MDV: The risks: not using fertiliser may, at least in the short-run, lead to a lower yield. I was particularly concerned that such a result would then discourage any future experimentation without fertiliser, and that we would send out the wrong message to future projects.

Benefits: healthier soil over the long-run, more sustainable and in-line with being experimental / trying something different. A move away from dependence on nitrogen fertilizer

Now that the decision has been made not to add Nitrogen, how do you feel?

CL:I feel okay about it as we agreed before we started that vote outcome must be accepted.  If the crop starts to struggle we will need to accept it could be because of this decision but there will be no blame. It was good to get the soil test results in advance which to me has reduced the risk a bit so what will be will be, I think the questions on pesticides still to come will be harder for me.

MDV: I feel confident and hopeful. It’s exciting and refreshing to try something new and different from the norm.

How different was this vote to the previous vote on what crop to grow?

CL: It was a harder question because I would be happy with any crop, with this decision we are starting to influence the outcome of the crop.

MDV: I feel that the consequences of this decision could be much more significant. The first decision helped give the project a bit of an identity, a face (or crop) to a name. The second decision could have a big impact on the end-result of our experiment.

Has the OurField project met your expectations?

CL: Yes I think so, it has been great to meet so many lovely and interesting people. Great to find an area I can learn more about and to think about food chains from a farming perspective. It has put a focus for me on wasting less now I know more about the effort needed to grow crops.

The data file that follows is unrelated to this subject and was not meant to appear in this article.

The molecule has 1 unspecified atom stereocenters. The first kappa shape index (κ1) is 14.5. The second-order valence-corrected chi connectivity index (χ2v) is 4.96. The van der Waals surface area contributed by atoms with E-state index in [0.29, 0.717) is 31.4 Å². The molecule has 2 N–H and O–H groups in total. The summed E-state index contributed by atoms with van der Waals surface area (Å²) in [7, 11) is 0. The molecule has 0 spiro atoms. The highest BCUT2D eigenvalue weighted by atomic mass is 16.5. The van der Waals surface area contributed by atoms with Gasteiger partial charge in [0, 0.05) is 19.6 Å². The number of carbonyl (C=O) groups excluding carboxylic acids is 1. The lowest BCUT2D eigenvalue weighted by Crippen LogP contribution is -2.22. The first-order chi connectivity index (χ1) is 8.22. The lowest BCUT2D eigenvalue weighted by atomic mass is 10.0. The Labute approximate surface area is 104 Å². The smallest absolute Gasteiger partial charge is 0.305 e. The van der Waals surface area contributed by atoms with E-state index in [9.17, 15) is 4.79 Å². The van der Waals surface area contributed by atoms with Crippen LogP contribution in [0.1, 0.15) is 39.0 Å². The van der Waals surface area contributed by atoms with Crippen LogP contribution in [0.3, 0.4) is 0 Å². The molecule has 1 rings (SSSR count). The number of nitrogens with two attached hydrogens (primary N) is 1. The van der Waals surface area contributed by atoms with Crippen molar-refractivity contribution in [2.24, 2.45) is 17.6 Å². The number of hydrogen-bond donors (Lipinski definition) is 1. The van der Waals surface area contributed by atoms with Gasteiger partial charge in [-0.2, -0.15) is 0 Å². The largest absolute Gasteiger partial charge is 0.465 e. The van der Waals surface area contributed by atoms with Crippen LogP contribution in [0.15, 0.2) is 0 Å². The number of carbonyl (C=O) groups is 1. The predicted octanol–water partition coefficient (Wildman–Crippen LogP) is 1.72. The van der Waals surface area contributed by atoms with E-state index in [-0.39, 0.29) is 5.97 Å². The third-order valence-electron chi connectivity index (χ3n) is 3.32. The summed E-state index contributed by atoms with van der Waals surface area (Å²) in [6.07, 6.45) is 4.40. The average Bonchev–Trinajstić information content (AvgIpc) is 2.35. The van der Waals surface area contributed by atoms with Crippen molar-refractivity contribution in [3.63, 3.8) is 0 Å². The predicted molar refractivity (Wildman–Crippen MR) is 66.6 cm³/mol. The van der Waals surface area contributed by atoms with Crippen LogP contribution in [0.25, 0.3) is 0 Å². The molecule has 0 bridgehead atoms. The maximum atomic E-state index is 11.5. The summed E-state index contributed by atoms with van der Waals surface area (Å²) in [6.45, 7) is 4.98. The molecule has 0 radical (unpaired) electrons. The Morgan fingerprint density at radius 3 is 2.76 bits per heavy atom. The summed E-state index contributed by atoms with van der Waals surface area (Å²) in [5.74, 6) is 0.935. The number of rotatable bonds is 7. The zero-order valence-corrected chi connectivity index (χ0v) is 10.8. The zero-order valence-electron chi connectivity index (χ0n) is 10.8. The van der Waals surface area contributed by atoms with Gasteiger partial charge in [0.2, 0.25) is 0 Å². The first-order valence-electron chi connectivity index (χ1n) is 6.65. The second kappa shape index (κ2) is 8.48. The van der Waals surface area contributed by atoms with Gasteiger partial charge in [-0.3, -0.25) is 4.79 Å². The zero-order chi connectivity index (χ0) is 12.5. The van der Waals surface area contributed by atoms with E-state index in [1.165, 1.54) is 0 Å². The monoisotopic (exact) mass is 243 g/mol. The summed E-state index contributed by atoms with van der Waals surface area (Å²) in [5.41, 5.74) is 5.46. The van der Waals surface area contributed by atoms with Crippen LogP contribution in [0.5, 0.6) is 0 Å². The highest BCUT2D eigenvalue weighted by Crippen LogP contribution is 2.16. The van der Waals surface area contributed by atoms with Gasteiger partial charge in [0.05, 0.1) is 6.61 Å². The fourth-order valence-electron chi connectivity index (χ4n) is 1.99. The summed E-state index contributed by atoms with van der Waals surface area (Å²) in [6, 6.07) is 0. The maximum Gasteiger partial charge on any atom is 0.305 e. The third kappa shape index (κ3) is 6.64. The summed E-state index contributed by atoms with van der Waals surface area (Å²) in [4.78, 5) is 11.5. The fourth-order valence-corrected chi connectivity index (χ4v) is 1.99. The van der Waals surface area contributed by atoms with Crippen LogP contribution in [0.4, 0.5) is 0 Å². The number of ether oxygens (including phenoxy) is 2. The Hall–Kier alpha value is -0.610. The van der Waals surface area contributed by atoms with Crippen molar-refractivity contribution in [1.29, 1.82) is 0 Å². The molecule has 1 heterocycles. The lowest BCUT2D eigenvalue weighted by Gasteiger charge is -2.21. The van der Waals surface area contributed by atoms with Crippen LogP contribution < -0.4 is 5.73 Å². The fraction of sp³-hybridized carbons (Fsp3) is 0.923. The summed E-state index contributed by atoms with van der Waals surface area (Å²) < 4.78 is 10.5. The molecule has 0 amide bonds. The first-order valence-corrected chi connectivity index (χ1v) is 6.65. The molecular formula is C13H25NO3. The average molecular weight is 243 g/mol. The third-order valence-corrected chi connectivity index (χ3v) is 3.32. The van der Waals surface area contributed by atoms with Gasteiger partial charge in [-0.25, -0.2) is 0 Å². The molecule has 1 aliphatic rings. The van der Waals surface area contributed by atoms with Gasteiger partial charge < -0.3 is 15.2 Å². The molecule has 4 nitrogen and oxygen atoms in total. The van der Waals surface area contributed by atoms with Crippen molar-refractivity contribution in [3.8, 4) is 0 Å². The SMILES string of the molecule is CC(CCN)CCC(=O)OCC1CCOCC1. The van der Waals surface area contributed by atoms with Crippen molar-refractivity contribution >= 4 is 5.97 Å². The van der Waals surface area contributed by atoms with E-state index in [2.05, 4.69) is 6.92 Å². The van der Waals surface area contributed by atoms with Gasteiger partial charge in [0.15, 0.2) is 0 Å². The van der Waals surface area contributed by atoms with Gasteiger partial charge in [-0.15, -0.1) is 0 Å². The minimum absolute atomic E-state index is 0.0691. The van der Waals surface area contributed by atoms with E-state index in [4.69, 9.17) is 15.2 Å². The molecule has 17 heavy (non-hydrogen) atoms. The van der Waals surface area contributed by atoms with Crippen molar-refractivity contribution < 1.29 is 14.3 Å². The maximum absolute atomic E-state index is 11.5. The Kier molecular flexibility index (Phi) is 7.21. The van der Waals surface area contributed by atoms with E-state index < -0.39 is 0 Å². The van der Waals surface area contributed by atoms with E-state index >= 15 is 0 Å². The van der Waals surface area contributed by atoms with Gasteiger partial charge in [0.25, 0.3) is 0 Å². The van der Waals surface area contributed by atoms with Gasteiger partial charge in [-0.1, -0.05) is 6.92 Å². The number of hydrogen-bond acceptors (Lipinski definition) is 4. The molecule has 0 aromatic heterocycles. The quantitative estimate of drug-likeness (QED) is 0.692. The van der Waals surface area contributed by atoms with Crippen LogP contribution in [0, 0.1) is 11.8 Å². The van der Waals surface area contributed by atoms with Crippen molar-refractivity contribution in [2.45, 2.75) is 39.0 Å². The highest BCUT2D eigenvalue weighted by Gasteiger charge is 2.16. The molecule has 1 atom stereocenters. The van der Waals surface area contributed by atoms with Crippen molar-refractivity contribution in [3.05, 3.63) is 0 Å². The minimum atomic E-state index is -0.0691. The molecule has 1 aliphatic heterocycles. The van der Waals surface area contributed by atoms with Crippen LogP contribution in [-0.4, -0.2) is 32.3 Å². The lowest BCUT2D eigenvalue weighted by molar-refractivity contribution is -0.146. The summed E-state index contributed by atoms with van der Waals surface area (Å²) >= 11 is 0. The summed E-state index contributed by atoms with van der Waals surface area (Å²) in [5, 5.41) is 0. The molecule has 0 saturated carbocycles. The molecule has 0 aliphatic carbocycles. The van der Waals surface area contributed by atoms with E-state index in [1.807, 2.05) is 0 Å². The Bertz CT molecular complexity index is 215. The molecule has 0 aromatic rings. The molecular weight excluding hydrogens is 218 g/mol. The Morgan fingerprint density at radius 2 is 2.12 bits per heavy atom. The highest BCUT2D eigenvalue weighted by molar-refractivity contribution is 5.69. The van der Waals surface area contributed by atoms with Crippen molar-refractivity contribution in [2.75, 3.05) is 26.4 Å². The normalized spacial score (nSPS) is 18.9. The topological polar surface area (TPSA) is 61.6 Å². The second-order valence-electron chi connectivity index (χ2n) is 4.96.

MDV: Yes. It’s a shame I live so far away (Paris!), but at the same time exciting that such a diverse group of people can come together and make important decisions on how we grow our food. I’d like to see OurField spread beyond the UK eventually.

Is there anything you would like to be different?

CL: More people expressing their views earlier on Loomio would help. Would be great to know what decisions we are going to face in case it influences previous ones.

MDV: Participation from more members of the group. We have strong participation from a core group of individuals, which is great, but it would be helpful to hear from everyone.

Any lessons learned?  

CL: It’s great to be involved. I need to spend more time researching. I should explain my views in much more detail which means I need to give it more time.

MDV: Many. Just the decision-making process of farming alone can take a lot of time / demands a lot of research. Doing the actual work behind the decisions must be a whole other ballgame. I’m looking forward to visiting the farm and meeting John and the team behind the decisions we’re collectively taking.